National median house prices saw their steepest quarterly increase in almost 18 years in the March quarter, according to the Domain House Price Report.
Median house prices reached a new record high $899,509, up 5.7% from the previous quarter, and house prices in every capital city except Perth and Darwin hit record highs in the three months to 31 March.
This is the first time Domain has reported that house prices have risen simultaneously for two consecutive quarters since 2009, after the Global Financial Crisis (GFC).
It also follows recent research from CoreLogic which found March was the strongest month for house price growth in 32 years, reaching a quarterly growth rate of 5.8%.
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National median unit prices were up 1.7% quarter on quarter to $584,340, and now sit just above their previous 2017 peak.
Domain senior research analyst Dr Nicola Powell said dwelling values had now recovered any losses incurred in the last four years.
"The 8% drop from mid-2017 to early 2019, as well as the 2.1% COVID decline mid-2020, have now been recouped," Dr Powell said.
"Record low interest rates, improved household savings, low listing volumes, post-lockdown lifestyle changes, consumer sentiment roaring to an 11-year high, returning cashed-up expats and government incentives have fuelled demand for housing and a strong market performance.
"It is the first time in a year that price growth across the combined capital cities has outperformed regional areas."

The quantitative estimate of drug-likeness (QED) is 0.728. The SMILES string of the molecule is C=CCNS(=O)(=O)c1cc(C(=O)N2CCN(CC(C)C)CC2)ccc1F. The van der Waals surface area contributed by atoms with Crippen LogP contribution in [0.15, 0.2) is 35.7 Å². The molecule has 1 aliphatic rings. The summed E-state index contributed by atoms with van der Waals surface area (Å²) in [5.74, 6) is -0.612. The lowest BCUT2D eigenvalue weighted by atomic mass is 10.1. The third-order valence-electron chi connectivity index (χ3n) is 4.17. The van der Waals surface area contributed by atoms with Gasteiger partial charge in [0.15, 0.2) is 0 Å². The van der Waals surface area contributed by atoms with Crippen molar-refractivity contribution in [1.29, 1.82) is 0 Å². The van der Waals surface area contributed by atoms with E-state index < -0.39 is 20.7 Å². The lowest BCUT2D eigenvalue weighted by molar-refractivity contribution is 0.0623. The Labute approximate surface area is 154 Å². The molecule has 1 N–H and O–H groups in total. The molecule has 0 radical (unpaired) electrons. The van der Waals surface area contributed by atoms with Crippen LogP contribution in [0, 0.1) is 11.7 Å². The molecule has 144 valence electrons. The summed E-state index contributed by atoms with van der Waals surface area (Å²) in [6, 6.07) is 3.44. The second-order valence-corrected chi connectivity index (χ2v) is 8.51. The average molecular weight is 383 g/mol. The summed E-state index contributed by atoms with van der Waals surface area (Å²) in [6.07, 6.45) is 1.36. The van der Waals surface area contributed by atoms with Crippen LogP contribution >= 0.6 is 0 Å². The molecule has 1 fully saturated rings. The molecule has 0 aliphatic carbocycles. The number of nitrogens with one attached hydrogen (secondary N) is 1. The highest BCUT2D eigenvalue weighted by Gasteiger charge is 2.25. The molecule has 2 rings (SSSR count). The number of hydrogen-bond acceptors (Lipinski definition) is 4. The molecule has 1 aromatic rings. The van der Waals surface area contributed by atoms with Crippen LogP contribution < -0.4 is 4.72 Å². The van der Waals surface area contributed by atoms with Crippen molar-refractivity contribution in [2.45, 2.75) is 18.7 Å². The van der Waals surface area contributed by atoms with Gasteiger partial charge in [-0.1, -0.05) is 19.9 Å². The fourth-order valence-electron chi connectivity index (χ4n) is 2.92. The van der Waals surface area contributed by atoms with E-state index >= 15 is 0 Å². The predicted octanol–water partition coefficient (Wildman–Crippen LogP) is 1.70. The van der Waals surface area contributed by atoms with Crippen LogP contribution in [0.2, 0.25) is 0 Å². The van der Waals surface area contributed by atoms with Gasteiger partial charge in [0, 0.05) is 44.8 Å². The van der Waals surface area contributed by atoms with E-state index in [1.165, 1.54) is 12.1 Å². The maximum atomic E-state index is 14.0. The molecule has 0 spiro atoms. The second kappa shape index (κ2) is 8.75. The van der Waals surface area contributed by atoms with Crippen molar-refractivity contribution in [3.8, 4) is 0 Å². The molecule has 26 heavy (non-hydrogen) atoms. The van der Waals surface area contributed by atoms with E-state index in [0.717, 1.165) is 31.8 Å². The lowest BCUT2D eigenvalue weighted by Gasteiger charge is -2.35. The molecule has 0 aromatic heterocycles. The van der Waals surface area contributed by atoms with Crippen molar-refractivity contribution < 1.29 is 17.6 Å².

Sydney and Melbourne recorded their fastest median house price increases in nearly 30 years, up 8.5% and 4.8% respectively.
According to Dr Powell, owner-occupiers had been the driving force behind the growth, but the market is forecast to slow over the year.
"This rapid quarterly growth isn’t likely to continue. Prices will still grow but it is unlikely to stay at such sustained growth rates over each quarter," she said.
Previously affordable locations see exponential growth
Property markets in South-east Queensland surged in popularity through COVID, and the March 2021 quarter was no exception.
Brisbane, the Gold Coast, and the Sunshine Coast were all standout performers, with house prices hitting record highs in each location.
"Changed lifestyle preferences post-lockdown and the option of remote working has driven demand to south-east Queensland as buyers are drawn by affordability, liveability, climate and greater value for money,” Dr Powell said.
Elsewhere, Adelaide also saw record-high house prices, with sale transactions at their highest level since 2007.
An end to eviction moratoriums is likely to increase investor activity, according to Dr Powell.
"Adelaide has always largely been an owner-occupier driven market, therefore less exposed to the retreat of investors," she said.
"That said, investors are starting to return, and the lower purchasing price, tight rental market and ending of the rental moratorium could draw more investment activity to South Australia."
In the nation's capital, Canberra house prices breached $900,000 for the first time.
Hobart house prices breached $600,000, also for the first time.
Perth and Darwin, the only two capitals to not record new record-highs for house prices, still saw prices hit their highest point in five years and four years respectively.
Dr Powell said Perth and Darwin benefitted from lower prices compared to the rest of the country, which could appeal to owner-occupiers and investors.
“Record low home loan rates, generous government incentives, improved consumer sentiment has boosted buyer confidence - the same factors supporting market activity across all capital cities," she said.
"Setting Perth apart is the affordability factor, with homeowners aware prices are below peak but rising, creating pressure to purchase before they accelerate too far."
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